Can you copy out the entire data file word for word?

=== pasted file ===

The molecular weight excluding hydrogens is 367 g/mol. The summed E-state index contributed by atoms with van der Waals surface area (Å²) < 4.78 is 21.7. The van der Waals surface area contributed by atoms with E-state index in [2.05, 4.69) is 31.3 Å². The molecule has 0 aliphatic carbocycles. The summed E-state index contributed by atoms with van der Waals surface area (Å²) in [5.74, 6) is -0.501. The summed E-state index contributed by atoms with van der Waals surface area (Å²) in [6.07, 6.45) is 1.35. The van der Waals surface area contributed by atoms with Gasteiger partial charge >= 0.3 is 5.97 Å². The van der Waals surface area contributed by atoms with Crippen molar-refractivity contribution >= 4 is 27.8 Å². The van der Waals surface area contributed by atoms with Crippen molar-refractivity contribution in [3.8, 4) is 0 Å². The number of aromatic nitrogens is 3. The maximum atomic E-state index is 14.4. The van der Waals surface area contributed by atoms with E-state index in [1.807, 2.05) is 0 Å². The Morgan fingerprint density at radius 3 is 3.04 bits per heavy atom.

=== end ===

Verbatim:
The molecular weight excluding hydrogens is 367 g/mol. The summed E-state index contributed by atoms with van der Waals surface area (Å²) < 4.78 is 21.7. The van der Waals surface area contributed by atoms with E-state index in [2.05, 4.69) is 31.3 Å². The molecule has 0 aliphatic carbocycles. The summed E-state index contributed by atoms with van der Waals surface area (Å²) in [5.74, 6) is -0.501. The summed E-state index contributed by atoms with van der Waals surface area (Å²) in [6.07, 6.45) is 1.35. The van der Waals surface area contributed by atoms with Gasteiger partial charge >= 0.3 is 5.97 Å². The van der Waals surface area contributed by atoms with Crippen molar-refractivity contribution >= 4 is 27.8 Å². The van der Waals surface area contributed by atoms with Crippen molar-refractivity contribution in [3.8, 4) is 0 Å². The number of aromatic nitrogens is 3. The maximum atomic E-state index is 14.4. The van der Waals surface area contributed by atoms with E-state index in [1.807, 2.05) is 0 Å². The Morgan fingerprint density at radius 3 is 3.04 bits per heavy atom.